In an auspicious world premiere season, Music Theatre Melbourne takes audiences back to the garishly colourful 1980s in Electric Dreams, a new Australian musical based on the cultish 1984 film.
Billed as a “staged workshop development production,” the brief season is relatively light on production values but high on talent, allowing Drew Lane’s score to be performed at an optimal level.
The 1960s have featured in far more than their share of musicals, so a 1980s musical is an inspired choice. Electric Dreams returns to a time when young people (even musicians!) could afford to live in the city; fashions were bright, hair was big and pay phones were key for communication on the move.
Part Little Shop of Horrors and part Cyrano de Bergerac, the storyline sees nerdy architect Miles buy a home computer to aid his design of an earthquake resistant brick. After spilling coffee on the computer, it comes to life with a personality named Edgar, which begins to aggressively interfere with Miles’ life, particularly his love life with new neighbour Madeline. Thinking that Miles is playing the music she hears, Madeline begins to fall in love with Miles, a feeling boosted when Edgar composes a love song that Miles uses to woo Madeline.
Lane has done a Meredith Willson, penning the book, lyrics and score for Electric Dreams. The music is instantly accessible, cleverly and seamlessly picking up on the synthesiser tones of the movie’s hit song “Together in Electric Dreams” (by Philip Oakey and Giorgio Moroder). The score is well balanced, generally moving the storytelling along and keeping energy high with ensemble numbers. Edgar’s composition “That’s Love” is a charming highlight, with another being “Love is What We’re Made of,” as friends Frank and Millie counsel a heartbroken Madeline. The scene where Edgar responds to Madeline’s cello playing with electronic harmonies is a real winner.
Lane acts as music director, playing piano as he leads a tight band of five fellow musicians. On opening night, music initially swamped vocals, with balance improving quickly as the performance continued. Overall, sound design did not make it particularly easy to listen to the new and unfamiliar lyrics, much as the quality of the singing voices could be readily appreciated.
Based on Rusty Lemorande’s original screenplay, the story works as a romantic comedy coloured with a unique angle of nostalgia. It is uncanny to see the way that communication with Edgar, and its connection to appliances and online information, so closely mirrors the current predilection for Alexa, Siri and the like. Much as the songs work well, the book generally lacks sufficient tension and drive to successfully sustain a running time of 140 minutes (including interval). Fortunately, the appeal of the cast and the energy of the performances maintain plenty of audience good will.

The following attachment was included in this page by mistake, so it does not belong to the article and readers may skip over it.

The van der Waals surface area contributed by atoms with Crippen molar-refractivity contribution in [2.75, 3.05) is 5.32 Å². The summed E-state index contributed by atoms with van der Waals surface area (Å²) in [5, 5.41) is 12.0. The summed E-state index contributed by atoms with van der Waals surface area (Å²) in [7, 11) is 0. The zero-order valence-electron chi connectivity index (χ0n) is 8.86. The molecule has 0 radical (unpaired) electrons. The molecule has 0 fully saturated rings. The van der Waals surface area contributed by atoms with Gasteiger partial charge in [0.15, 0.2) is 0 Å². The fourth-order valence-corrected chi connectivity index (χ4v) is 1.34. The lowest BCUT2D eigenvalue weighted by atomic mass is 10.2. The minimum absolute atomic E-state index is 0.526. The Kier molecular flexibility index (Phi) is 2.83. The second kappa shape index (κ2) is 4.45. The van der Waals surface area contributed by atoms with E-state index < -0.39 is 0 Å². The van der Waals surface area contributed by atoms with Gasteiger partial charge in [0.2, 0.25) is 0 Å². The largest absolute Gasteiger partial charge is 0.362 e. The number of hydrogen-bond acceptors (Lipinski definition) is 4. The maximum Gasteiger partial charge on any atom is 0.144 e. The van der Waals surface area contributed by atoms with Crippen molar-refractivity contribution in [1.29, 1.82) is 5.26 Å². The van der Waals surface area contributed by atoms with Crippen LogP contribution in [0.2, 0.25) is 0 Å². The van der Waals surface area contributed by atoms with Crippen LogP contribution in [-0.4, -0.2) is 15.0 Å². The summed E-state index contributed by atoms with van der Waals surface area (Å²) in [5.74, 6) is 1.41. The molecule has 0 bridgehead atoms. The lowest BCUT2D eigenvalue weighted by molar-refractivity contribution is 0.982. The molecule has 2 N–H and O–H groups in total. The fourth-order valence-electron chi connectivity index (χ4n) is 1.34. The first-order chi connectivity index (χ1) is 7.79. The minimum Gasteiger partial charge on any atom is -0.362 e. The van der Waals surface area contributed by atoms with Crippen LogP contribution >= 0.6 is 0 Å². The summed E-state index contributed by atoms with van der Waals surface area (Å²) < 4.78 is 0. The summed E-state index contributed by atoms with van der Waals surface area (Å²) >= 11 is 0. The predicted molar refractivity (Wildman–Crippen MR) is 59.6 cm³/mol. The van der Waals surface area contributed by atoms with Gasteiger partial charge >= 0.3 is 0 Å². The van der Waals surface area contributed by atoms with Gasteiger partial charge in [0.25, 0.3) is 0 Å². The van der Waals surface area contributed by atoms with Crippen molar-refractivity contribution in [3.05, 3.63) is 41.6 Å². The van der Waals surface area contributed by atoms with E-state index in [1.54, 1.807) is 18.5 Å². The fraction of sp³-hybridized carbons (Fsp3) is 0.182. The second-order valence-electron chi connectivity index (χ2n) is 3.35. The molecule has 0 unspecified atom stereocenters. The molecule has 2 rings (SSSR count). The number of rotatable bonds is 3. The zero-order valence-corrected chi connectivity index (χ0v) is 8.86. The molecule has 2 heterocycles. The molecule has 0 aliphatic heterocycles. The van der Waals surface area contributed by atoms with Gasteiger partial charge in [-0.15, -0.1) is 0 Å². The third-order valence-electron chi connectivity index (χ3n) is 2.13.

Director/choreographer Roman Berry infuses the show with bright, energetic performances, amusing the Gen X and older audience members with some distinctive 1980s dance moves. Berry works with the slender production elements to help the audience use their imagination to see the full picture. The central love triangle works well, and it is a nice touch to have Owen James (the voice of Edgar) to appear on stage during one of his final songs.
Lachie McFarlane provides a clever concept for the setting, with projections on a large framed screen showing the audience the face of “Edgar.” The animated projections add amusing flair to the storytelling, taking the audience back to the simple green pixels of early home computing. Embedded LED lighting strips add sparkle to the stage setting.
McFarlane is also credited with costumes, along with Berry and Jannette Raynes. The ensemble cast of ten make a number of costume changes and there are some humorous throwbacks in there. A full production would most likely include some more specific 1980s atrocities.
Tom Green is a terrific discovery in the lead role of Miles, singing with a truly gorgeous tenor voice. Lane’s material is strong, and Green makes it sound even better. This is the sort of musical theatre voice that would prompt the purchase of a cast recording just to hear more of it. Green embraces Miles’ nerdy vibe, creating an appealingly meek hero.
Seen as the female lead in Paris, Madeleine Featherby gives another polished, engaging performance as spunky young cellist Madeline. Featherby displays a powerhouse belt, nicely balanced with sweeter tones for gentler numbers. Featherby enjoys solid chemistry with Green, making for a sweet romance.
The roles of friends Bill and Millie are bumped up for the musical, with the vibrant pair soon beginning their own hot and heavy romance. Professional music theatre performer Stephen Mahy is a champion of independent musical theatre, and gives another excellent performance here. Angela Scundi brings out the sassy personality of Millie, joining Mahy to show off athletic dance moves in act one duet “Play With Me.” The pair later delivers sweet harmonies in “Love is What We’re Made of.”
Largely unseen, James bring abundant character to the voice of Edgar.
The ensemble cast is completed by Anthony Scundi (with hair turbo blowdried to represent the Hoff in early charm song “Classical Hasselhoff”), Zak Brown, Sophie Loughran, Aidan Niarros and Courtney Smyth.
Future incarnations of Electric Dreams will be anticipated with keen interest.
Electric Dreams plays at Gasworks, Albert Park until 24 November 2019.